If the deed states, for example, Joe Smith and Mary Smith, husband and wife, or tenants by the entireties or joint tenants with rights of survivorship, then your deceased husband's ownership automatically passed to you at the time of his death and you can sell by recording the death certificate (and possibly an affidavit of continuous marriage) with the deed from you to the buyers. If the deed reads "tenants in common" then his interest will not pass automatically and his estate may have to be...
As Mr. Gallo stated, merely quit-claiming the home to your "ex" will not remove you from the deed or note. If your divorce decree required your ex to refinance, then that agreement may be enforceable by the court. As long as you remain on the note, you are jointly responsible with your ex for the loan. See a real estate attorney (such as Hagen Law Firm here in Fort Myers) or a family law attorney right away for advice on resolvinge this impasse.
You may have an extended period of time before the first mortgage holder refiles a foreclosure action and even when they do you very well may have in excess of a year thereafter especially if you retain a good foreclosure defense attorney. Above all, do not ignore a summons and complaint if you are served.
The Hagen Law Firm has been very involved in tax deed buyer representation and the subsequent Circuit Court quiet title actions since 2004. If you are not experienced in these investments a good place to start is with a one hour consultation as to the ins and outs of the tax deed process. Tax deeds can be a good opportunity for a patient and careful investor. Check out our website at MikeHagen.com. Thank you.
I recommend across the board that any borrower have their attorney review a loan mod agreement before executing it. It is unclear whether you are about to sign a permanent mod or a trial mod. One of the most important things to know is that almost without exception the lender will require a borrower to complete that "trial mod" by timely paying the mortgage for three consecutive months before the permanent mod is offered. We have seen numerous instances where a client has fulfilled the...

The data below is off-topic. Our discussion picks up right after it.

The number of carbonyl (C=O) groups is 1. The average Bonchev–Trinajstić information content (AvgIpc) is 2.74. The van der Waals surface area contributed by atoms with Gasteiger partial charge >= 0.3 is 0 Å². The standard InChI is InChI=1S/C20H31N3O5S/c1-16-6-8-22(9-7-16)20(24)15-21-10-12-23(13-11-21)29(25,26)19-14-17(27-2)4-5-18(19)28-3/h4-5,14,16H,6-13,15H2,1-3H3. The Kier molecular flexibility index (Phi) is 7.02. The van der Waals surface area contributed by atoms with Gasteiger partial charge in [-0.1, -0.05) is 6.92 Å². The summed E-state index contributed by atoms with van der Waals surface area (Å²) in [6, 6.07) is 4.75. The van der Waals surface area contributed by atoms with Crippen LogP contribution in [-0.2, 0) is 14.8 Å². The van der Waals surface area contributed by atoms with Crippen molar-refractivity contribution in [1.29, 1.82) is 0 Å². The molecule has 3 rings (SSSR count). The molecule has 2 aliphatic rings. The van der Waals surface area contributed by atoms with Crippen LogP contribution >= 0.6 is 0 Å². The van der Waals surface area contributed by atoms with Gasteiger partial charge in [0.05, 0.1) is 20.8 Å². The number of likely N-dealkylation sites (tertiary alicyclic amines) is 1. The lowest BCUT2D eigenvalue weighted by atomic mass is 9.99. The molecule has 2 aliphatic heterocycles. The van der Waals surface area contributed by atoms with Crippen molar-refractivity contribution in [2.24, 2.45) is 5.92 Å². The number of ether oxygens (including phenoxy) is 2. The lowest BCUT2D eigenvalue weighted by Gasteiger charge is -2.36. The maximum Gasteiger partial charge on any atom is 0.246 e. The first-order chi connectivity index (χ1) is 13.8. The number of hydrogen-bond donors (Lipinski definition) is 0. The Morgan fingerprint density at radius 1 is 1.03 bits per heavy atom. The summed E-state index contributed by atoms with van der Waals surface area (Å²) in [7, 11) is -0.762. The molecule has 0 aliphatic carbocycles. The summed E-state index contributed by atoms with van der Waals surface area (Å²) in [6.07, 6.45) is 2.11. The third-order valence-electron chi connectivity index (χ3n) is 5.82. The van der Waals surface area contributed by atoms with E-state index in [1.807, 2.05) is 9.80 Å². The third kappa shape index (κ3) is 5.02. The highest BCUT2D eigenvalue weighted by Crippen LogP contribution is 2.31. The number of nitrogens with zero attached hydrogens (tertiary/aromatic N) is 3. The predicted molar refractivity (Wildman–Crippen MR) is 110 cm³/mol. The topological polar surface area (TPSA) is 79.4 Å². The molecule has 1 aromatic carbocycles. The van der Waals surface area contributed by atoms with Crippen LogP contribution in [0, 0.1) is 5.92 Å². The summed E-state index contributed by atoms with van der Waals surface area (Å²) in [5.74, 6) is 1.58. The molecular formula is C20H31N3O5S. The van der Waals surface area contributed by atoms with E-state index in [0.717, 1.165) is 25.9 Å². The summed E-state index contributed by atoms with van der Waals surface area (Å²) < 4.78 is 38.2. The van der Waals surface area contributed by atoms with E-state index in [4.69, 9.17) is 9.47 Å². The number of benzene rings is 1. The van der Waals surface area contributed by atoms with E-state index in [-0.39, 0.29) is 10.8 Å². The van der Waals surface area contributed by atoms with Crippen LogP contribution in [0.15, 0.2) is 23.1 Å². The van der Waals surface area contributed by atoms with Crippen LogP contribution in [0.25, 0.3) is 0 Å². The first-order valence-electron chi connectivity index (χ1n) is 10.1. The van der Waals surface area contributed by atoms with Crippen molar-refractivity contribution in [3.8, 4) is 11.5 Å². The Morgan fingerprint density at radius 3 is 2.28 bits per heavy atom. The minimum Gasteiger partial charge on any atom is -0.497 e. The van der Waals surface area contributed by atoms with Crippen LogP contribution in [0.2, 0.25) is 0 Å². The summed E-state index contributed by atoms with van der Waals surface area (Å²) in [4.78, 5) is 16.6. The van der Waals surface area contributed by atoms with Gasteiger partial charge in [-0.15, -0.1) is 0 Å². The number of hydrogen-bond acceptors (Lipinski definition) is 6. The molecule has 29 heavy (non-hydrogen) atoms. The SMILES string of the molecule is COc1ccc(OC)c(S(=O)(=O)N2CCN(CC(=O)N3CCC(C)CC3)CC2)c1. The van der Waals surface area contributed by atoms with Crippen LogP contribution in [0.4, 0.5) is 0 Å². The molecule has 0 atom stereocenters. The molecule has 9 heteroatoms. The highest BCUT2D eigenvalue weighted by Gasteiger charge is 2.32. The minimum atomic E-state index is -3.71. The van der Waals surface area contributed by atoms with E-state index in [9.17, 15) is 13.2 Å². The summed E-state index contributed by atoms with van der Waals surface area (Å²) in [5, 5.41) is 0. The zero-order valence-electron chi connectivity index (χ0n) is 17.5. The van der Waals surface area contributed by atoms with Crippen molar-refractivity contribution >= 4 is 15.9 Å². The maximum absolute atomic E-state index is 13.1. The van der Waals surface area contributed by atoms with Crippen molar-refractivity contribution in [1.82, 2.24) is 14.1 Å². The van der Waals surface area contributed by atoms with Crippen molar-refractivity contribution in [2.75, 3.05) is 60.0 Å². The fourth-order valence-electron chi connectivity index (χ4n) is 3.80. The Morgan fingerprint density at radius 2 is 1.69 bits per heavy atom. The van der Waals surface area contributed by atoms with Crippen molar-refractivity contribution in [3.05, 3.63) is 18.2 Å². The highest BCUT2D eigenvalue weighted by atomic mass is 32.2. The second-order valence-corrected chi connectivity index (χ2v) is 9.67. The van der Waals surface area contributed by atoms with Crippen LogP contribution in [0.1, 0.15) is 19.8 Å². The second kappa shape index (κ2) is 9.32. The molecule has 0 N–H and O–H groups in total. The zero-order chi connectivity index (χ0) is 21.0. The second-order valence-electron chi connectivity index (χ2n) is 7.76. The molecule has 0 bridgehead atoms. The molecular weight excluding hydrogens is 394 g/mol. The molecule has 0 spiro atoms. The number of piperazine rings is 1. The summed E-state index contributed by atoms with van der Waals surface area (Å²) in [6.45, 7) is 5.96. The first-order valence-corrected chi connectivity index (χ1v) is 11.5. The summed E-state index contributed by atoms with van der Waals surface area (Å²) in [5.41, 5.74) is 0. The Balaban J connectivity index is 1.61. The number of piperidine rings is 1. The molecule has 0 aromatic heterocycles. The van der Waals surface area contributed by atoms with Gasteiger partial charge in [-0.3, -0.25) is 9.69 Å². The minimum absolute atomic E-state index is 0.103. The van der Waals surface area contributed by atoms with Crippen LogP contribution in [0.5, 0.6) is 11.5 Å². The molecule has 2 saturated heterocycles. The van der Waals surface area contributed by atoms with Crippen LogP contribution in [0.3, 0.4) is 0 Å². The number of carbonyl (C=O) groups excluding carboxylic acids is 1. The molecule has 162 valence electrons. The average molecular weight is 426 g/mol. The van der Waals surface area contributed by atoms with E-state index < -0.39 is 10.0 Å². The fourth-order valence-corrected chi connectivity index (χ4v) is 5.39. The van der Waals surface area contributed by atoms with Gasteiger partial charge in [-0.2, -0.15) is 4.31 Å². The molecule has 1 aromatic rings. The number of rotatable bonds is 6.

I agree with Attorney Pippen: one must know ALL the facts before commenting on another attorney's services. The tme to complete a probate can vary widely based upon the complexity and facts involved. Call your attorney for an in-person appointment and get an update from him or her.
Yes, you will still be the owners, but I assume your son-in-law's motive for asking you to sign the "affidavit" is to obtain proof of your "handshake" agreement. His effort has merit although an affidavit is not the proper means to memorialize your agreement. You should have a real estate attorney draft an agreement spelling out the mutual terms and and conditions of this agreement and have all parties sign it. Such front-end agreements avoid many, many disputes down the road but, unfortunately,...
The lender will attempt to prove their case by introducing evidence and taking testimony and will ask the judge to enter a final judgment of foreclosure and to set a foreclosure sale date. You may be able to contest this effort and should obtain counsel if you wish to do so.
Unfortunately, your nightmare is unlikely to be over. You are still on the hook for the mortgage. The likely event is that the lender will still foreclose, extinguish the HOA's ownership and you may still be responsible to pay it the deficiency, that is, the difference between the judgment amount and the sale price. Debt collection income may be among the least of your worries. Bankruptcy may be a very viable option for you. Contact a foreclosure defense/bankrupcty attorney right away.
I agree that there are some key unstated facts here that may bear on the answer. The mere fact that your landlord, the borrower, was sued for foreclosure did not provide legal justification for you to vacate the premises. The landlord still owned the house despite the suit and still had the right to lease it. You are unlikely to prevail in an effort to obtain a return of your security deposit but in order to get a firm opinion, meet with a real estate attorney.